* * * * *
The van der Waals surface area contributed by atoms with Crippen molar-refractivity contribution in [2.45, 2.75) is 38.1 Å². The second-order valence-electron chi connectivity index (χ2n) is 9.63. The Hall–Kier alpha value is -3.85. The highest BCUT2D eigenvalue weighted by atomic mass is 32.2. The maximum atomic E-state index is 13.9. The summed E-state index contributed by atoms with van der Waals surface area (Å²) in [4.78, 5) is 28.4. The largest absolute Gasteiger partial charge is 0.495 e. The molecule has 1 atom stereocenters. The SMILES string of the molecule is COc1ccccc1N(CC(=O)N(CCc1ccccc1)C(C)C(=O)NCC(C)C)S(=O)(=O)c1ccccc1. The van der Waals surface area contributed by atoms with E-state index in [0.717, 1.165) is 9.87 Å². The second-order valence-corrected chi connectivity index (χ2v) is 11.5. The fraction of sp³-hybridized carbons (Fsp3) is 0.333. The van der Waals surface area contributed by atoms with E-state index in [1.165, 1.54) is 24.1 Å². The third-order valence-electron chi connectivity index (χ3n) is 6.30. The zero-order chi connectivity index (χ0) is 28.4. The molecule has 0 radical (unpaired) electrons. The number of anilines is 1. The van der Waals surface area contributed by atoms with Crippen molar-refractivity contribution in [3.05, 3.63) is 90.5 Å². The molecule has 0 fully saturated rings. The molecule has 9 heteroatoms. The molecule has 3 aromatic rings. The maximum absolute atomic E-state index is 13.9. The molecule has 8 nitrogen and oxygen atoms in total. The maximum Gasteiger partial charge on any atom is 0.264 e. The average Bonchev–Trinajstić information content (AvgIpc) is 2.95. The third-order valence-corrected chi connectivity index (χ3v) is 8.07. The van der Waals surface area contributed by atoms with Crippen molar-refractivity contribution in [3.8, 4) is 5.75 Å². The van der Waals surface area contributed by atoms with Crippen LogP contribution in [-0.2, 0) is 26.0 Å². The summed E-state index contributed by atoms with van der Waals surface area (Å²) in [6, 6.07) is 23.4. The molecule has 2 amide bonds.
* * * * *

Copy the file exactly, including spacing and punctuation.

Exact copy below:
The van der Waals surface area contributed by atoms with Crippen molar-refractivity contribution in [2.45, 2.75) is 38.1 Å². The second-order valence-electron chi connectivity index (χ2n) is 9.63. The Hall–Kier alpha value is -3.85. The highest BCUT2D eigenvalue weighted by atomic mass is 32.2. The maximum atomic E-state index is 13.9. The summed E-state index contributed by atoms with van der Waals surface area (Å²) in [4.78, 5) is 28.4. The largest absolute Gasteiger partial charge is 0.495 e. The molecule has 1 atom stereocenters. The SMILES string of the molecule is COc1ccccc1N(CC(=O)N(CCc1ccccc1)C(C)C(=O)NCC(C)C)S(=O)(=O)c1ccccc1. The van der Waals surface area contributed by atoms with E-state index in [0.717, 1.165) is 9.87 Å². The second-order valence-corrected chi connectivity index (χ2v) is 11.5. The fraction of sp³-hybridized carbons (Fsp3) is 0.333. The van der Waals surface area contributed by atoms with E-state index in [1.165, 1.54) is 24.1 Å². The third-order valence-electron chi connectivity index (χ3n) is 6.30. The zero-order chi connectivity index (χ0) is 28.4. The molecule has 0 radical (unpaired) electrons. The number of anilines is 1. The van der Waals surface area contributed by atoms with Crippen molar-refractivity contribution in [3.05, 3.63) is 90.5 Å². The molecule has 0 fully saturated rings. The molecule has 9 heteroatoms. The molecule has 3 aromatic rings. The maximum absolute atomic E-state index is 13.9. The molecule has 8 nitrogen and oxygen atoms in total. The maximum Gasteiger partial charge on any atom is 0.264 e. The average Bonchev–Trinajstić information content (AvgIpc) is 2.95. The third-order valence-corrected chi connectivity index (χ3v) is 8.07. The van der Waals surface area contributed by atoms with Crippen molar-refractivity contribution in [3.8, 4) is 5.75 Å². The van der Waals surface area contributed by atoms with Crippen LogP contribution in [-0.2, 0) is 26.0 Å². The summed E-state index contributed by atoms with van der Waals surface area (Å²) in [6, 6.07) is 23.4. The molecule has 2 amide bonds.